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U.S. Going After Banks in Singapore and Israel

Posted in Offshore Account Update on February 26, 2016 | Share

Money is rapidly moving out of Swiss banks as U.S. account holders look for other places to keep offshore funds. The exodus is occurring as 41 Swiss banks signed amnesty agreements with the United States Justice Department just in this past year alone. As part of these agreements, the banks were given immunity from criminal prosecution in exchange for paying fines and providing detailed information on individual accounts and account holders. 

The U.S. authorities are using the information from Swiss banks to pursue efforts to collect unpaid taxes and penalties from U.S.-affiliated individuals who were keeping money offshore and not reporting income.

Since Swiss banks are no longer safe places to park assets, U.S. account holders who want to maintain banking privacy have moved funds to other locations. The IRS and DOJ, however, are aware that there are other places to keep cash offshore and Bloomberg reports that the DOJ is now following leads and are likely to target banks in Singapore and Israel. 

The DOJ is determined to track down funds and anyone who has any funds offshore should consult with a Washington DC tax attorney to find out what options they have available to them to limit the potential loss from DOJ and IRS action.

FOCUS IS EXPANDED TO OFFSHORE BANKS IN SINGAPORE AND ISRAEL

In 2009, the biggest bank in Switzerland - UBS Group AG - paid $780 million as part of a non-prosecution agreement. The U.S. subsequently started an investigation into 14 other banks.  With the success of early efforts to crack down on offshore banks, the U.S. decided to expand its efforts to find undeclared accounts by going after financial institutions. In 2013, authorities said they would forego prosecution if banks came forward and voluntarily disclosed.

Financial institutions jumped on the chance to participate in the voluntary disclosure program, called the Swiss Bank Program. In 2015 alone, 41 Swiss banks signed agreements with the DOJ. In exchange for authorities not prosecuting, the banks would not only pay fines but also had to give up specific, detailed info on account holders and account transactions involving people affiliated with the U.S. Approximately another 40 banks are expected to become part of the Swiss Bank Program next year.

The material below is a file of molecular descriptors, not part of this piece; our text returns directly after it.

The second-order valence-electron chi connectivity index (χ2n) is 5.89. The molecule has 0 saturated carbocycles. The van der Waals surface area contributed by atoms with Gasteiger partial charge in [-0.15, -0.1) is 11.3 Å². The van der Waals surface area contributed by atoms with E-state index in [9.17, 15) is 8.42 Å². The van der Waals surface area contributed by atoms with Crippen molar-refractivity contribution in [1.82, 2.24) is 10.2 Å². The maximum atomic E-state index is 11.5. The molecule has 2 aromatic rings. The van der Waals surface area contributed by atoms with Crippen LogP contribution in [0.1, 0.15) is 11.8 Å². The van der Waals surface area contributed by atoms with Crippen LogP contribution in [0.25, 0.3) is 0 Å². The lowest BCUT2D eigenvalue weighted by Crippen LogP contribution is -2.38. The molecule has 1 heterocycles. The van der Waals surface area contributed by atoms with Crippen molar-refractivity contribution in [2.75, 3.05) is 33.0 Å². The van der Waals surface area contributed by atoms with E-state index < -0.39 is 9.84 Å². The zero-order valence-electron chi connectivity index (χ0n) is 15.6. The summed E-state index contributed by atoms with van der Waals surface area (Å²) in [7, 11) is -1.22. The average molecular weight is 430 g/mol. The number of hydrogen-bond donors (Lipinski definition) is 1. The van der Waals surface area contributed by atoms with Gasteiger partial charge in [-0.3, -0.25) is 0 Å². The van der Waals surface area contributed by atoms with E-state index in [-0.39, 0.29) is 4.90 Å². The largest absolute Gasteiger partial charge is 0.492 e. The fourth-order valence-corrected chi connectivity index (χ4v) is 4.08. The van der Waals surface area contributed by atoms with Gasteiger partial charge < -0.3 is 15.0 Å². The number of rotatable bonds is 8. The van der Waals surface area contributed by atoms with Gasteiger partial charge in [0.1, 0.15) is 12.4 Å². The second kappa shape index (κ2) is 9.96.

Since Swiss banks are all voluntarily reporting their own involvement in tax evasion and giving up account holders in the process, investors are moving money and authorities are following it and using their resources to look at other jurisdictions. 

Bloomberg indicates that “Israeli banks have drawn special focus from the Justice Department,” with Bank Leumi Le-Israel Ltd. resolving a criminal case last year by paying $400 million.  Singapore is another target, as taxpayers were interviewed by the DOJ and reported using Singapore money management firms to help them hide funds.

With the DOJ announcing expanded efforts in other jurisdictions like Singapore and Israel, there are even fewer places where money kept offshore is safe and where account holders can expect their privacy to be respected. If you are concerned the IRS could come after you for undeclared offshore accounts, call Kevin Thorn, a DC tax attorney, as soon as you can for assistance with exploring your options.


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